It is a simple, fast, painless screening test conducted in all modern maternity clinics abroad. During the examination, continuous rhythmic sounds are emitted to the neonate and the ear’s acoustic response is recorded via a special device connected to a computer. The ideal time for the performance of this testing is during the first days after birth, when neonates are asleep for the biggest part of the day. The examination can also be carried out during sleep, so the baby is not aware of it. To a significant extent, the presence of otoacoustic emissions is indicative of normal hearing.
Neonatal hypoacusia (hearing loss) frequency accounts for 3-4‰ of all newborns whereas severe hypoacusia (deafness) is present in 1‰. It is worth mentioning that the aforementioned rates also include congenital hypoacusia family history-free children. Early detected and timely managed hypoacusia during the first weeks of a neonate’s life is of great importance to a child’s speech development and cognitive and mental progress.
For this reason, the OAEs screening test, performed in all neonates in the USA and the countries of West Europe, is similarly applied to all neonates born in IASO Clinic, for the past twenty years. All the above are according to WHO recommendations. The recording of the screening test remains in the hospitalization file and its results are written down on the personal child health record (p. 15).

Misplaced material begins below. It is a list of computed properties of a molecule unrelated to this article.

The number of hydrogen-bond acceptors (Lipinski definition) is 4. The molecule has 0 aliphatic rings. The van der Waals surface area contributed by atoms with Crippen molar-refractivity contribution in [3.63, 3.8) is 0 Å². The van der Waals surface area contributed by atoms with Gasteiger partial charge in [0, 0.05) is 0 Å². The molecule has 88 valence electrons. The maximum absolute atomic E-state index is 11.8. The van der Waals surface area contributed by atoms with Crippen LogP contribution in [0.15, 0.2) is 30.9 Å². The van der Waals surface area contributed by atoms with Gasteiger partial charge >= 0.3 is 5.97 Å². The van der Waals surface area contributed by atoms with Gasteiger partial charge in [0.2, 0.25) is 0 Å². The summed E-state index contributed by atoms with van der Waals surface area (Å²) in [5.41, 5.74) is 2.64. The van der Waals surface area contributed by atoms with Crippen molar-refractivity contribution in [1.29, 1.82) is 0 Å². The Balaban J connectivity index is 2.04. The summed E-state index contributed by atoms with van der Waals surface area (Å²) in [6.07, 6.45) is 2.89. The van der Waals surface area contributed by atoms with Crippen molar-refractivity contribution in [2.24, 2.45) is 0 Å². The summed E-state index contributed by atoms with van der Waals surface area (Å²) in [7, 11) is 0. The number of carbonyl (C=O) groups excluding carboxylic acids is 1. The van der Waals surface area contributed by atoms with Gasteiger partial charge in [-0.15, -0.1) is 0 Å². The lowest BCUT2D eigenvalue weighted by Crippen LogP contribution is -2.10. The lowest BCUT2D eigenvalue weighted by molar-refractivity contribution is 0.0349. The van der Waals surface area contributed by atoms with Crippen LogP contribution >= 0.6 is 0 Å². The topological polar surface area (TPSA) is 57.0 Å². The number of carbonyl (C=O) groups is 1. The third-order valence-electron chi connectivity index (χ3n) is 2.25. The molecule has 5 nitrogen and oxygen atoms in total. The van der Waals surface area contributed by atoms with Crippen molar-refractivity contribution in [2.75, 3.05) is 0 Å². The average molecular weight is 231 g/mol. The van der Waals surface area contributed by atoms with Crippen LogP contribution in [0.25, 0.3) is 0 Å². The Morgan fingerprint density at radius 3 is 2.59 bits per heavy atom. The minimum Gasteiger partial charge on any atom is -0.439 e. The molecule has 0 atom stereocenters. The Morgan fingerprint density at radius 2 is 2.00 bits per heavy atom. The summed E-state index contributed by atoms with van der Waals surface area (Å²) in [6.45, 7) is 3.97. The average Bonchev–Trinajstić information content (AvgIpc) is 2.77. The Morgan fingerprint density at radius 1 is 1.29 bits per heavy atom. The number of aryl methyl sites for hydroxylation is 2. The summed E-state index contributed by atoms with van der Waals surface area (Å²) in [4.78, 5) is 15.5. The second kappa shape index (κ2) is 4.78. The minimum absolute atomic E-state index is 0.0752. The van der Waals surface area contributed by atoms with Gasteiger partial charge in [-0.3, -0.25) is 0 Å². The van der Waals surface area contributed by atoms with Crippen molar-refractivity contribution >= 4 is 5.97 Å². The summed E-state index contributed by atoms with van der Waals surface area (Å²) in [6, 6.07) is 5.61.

American Academy of Pediatrics, Task Force on Newborn and Infant Hearing. Newborn and Infant Hearing loss: detection and intervention. Pediatrics 1999
European Consensus Statement on Neonatal Hearing Screening. Audiology 1999.
World Health Organization. Newborn and Infant Hearing Screening. Current Issues and Guiding Principles for Action. Geneva, Switzerland, 09-10 November 2009.
S. Korres et al. Outcomes and Efficasy of Newborn Hearing Screening: Strengths and Weaknesses. The Laryngoscope 2008.
The ophthalmologic examination performed at IASO Maternity Hospital investigates the possible presence of congenital abnormalities of the eyes and eyelids of the newborn. It also examines the possible presence of congenital diseases such as congenital cataract, glaucoma, congenital optic nerve and retina anomalies or the existence of an inflammation in the ocular fundus (eye ground) (e.g., toxoplasmosis) or conjunctiva (e.g. conjunctivitis). Early diagnosis and treatment of some of these diseases can be life-saving for the baby's eyesight. The recording of the examination remains in the medical file and its results are recorded in the child’s Health Book (p. 15).